The U.S. Department of Health & Human Services (HHS) announced Monday new, historic goals that encourage quality over quantity of Medicare-based care.
Part of that goal centers around more Accountable Care Organization (ACO) participation as well as bundled payments that will help identify higher quality partners, rather than those who see the greatest number of patients.
ACOs were set forth by the Affordable Care Act and built to improve care, cut costs and reduce hospital readmissions. In 2014, the initiative caught the attention of senior living providers big and small looking for ways to coordinate and compete.
HHS set a goal of tying 30% of traditional, or fee-for-service, Medicare payments to quality or value through alternative payment models, such as ACOs or bundled payment arrangements by the end of 2016, and tying 50% of payments to these models by the end of 2018.
HHS also set a goal of tying 85% of all traditional Medicare payments to quality or value by 2016 and 90% by 2018 through programs such as the Hospital Value Based Purchasing and the Hospital Readmissions Reduction Programs.
“This is the first time in the history of the Medicare program that HHS has set explicit goals for alternative payment models and value-based payments,” HHS said in a statement.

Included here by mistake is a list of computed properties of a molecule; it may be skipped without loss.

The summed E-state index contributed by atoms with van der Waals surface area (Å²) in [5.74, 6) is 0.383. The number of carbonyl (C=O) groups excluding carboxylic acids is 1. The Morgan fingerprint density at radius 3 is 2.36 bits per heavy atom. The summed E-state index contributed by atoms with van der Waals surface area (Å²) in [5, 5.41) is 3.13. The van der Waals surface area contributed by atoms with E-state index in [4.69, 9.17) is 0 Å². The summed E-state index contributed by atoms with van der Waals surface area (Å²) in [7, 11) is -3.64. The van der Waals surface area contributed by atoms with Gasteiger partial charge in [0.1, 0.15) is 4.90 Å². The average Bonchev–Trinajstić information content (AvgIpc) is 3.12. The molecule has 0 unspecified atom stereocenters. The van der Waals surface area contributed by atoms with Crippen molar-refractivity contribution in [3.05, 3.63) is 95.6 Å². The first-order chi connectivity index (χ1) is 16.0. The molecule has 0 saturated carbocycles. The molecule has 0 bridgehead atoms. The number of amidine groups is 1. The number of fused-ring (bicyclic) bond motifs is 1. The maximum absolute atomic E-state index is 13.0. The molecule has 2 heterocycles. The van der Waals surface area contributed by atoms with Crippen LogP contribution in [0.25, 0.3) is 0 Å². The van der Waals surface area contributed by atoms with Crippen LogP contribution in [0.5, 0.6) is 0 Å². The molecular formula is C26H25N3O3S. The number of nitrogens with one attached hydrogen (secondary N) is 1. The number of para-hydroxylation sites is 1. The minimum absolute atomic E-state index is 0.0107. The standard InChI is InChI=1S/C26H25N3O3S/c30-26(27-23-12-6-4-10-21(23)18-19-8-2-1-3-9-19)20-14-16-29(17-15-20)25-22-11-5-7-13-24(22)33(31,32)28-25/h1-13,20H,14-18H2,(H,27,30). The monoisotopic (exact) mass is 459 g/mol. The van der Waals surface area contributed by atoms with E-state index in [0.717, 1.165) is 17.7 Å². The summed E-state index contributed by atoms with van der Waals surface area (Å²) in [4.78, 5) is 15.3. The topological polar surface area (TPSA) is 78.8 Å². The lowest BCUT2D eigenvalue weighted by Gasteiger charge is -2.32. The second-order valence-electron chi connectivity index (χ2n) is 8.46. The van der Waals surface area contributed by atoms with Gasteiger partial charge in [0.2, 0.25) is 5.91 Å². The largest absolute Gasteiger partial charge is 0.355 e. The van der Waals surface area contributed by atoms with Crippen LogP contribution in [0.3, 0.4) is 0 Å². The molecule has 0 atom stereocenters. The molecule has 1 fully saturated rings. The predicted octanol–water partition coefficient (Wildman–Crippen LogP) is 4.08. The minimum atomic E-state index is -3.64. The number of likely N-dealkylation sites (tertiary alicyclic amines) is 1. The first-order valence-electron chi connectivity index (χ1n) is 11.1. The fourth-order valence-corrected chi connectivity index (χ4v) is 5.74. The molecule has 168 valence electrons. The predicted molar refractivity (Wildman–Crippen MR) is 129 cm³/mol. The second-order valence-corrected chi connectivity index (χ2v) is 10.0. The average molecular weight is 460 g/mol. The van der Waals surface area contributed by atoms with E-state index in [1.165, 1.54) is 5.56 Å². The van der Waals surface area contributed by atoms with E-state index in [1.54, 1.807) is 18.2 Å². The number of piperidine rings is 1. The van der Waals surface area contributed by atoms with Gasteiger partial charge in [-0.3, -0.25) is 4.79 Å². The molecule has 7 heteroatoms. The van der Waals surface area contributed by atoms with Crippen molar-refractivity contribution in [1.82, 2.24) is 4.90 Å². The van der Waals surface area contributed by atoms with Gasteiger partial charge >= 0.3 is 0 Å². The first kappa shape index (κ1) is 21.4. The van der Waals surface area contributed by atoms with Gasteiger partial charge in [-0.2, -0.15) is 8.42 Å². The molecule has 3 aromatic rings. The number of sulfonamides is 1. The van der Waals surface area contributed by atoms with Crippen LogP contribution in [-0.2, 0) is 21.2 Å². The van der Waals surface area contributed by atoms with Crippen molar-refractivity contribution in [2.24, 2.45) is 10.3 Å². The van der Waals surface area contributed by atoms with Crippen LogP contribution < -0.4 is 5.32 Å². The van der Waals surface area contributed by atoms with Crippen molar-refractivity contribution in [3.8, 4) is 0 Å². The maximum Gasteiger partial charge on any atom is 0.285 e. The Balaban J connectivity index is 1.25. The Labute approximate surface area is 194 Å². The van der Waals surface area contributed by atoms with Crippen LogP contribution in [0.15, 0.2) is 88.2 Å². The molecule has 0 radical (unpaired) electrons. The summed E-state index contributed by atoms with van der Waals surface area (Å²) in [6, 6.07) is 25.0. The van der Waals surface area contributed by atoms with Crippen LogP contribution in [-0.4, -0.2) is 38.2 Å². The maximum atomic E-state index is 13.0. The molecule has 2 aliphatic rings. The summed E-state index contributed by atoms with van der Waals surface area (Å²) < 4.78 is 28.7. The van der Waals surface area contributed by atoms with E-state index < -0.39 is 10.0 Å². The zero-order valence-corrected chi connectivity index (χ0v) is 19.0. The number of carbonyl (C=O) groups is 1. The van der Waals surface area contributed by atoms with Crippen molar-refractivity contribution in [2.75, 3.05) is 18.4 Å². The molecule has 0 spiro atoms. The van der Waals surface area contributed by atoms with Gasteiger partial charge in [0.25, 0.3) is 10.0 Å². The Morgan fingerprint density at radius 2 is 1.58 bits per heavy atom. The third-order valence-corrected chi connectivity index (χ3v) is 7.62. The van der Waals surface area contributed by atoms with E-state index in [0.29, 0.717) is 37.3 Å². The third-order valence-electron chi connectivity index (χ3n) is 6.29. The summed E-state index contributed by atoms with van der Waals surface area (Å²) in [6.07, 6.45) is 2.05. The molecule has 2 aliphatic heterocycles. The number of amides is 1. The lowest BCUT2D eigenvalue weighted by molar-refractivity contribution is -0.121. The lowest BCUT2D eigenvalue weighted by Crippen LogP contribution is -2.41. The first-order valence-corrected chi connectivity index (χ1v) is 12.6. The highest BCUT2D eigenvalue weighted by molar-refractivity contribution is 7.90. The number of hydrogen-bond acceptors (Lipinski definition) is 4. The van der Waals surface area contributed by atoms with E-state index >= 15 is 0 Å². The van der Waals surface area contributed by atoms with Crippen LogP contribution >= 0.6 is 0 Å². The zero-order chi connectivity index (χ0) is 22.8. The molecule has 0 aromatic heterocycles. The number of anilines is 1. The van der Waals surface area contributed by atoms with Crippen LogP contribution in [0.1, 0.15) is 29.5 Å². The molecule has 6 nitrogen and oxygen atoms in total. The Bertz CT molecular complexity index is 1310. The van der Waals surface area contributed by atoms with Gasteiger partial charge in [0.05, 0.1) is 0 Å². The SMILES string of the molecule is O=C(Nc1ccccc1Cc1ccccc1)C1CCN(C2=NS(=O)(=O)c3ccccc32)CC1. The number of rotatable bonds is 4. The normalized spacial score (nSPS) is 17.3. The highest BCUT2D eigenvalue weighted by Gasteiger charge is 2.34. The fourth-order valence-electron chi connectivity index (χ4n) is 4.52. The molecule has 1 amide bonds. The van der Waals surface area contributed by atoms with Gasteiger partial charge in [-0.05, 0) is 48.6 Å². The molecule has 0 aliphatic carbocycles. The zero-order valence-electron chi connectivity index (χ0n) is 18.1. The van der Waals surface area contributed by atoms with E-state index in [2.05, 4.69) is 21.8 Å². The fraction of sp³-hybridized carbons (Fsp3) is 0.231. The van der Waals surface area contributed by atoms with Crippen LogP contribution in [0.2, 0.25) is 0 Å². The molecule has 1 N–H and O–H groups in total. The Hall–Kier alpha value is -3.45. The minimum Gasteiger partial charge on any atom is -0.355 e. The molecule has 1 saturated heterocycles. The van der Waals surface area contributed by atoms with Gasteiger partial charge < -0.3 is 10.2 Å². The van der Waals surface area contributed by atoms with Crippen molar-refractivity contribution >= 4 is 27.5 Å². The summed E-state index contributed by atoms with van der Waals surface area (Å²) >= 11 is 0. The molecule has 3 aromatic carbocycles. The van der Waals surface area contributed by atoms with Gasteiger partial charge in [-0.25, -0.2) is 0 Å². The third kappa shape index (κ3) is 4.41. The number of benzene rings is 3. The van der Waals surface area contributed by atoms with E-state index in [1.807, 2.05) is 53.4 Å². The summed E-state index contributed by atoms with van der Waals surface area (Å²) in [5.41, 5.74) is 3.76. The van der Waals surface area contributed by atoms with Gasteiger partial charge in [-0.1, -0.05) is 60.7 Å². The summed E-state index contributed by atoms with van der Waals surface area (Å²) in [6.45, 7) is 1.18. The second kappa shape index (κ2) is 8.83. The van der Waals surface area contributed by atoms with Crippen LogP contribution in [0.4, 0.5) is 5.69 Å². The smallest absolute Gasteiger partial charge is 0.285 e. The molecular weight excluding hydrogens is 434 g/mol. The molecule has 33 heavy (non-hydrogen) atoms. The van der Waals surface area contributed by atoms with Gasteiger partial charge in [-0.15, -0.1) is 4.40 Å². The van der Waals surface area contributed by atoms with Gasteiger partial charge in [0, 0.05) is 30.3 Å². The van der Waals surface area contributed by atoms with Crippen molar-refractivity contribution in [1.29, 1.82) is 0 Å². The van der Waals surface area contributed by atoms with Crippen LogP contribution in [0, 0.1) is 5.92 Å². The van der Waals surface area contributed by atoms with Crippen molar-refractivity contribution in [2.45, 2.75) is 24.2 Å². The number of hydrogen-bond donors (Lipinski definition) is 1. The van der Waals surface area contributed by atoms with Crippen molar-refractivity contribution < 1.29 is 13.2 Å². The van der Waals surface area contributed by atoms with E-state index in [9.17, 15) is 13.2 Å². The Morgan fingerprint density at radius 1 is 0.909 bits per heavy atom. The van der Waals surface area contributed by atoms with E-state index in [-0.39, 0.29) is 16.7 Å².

HHS also announced the creation of the Health Care Payment Learning and Action Network, to make these goals scalable beyond Medicare.
“Through the Learning and Action Network, HHS will work with private payers, employers, consumers, providers, states and state Medicaid programs, and other partners to expand alternative payment models into their programs,” HHS said.
HHS will also “intensify” its work with states and private payers to support adoption of alternative payments models through their own aligned work, HHS said.
“There is considerable bipartisan support for moving away from fee for service toward alternative payment models that reward value, improve outcomes, and reduce costs,” said Janet Marchibroda, health innovation director and executive director of the CEO Council on Health and Innovation at the Bipartisan Policy Center.
Today, many health care providers receive a payment for each individual service, such as a physician visit, surgery, or blood test, and it does not matter whether these services help – or harm – the patient, HHS said about the need for changes in current reimbursement methods.
HHS has seen a combined total program savings of $417 million to Medicare due to existing ACO programs, and “HHS expects these models to continue the unprecedented slowdown in health care spending,” HHS said.
ACOs and other initiatives have helped reduce hospital readmissions in Medicare by nearly 8%, translating into 150,000 fewer readmissions between January 2012 and December 2013. In addition, quality improvements have resulted in “saving 50,000 lives and $12 billion in health spending from 2010 to 2013, according to preliminary estimates,” HHS said.
Written by Cassandra Dowell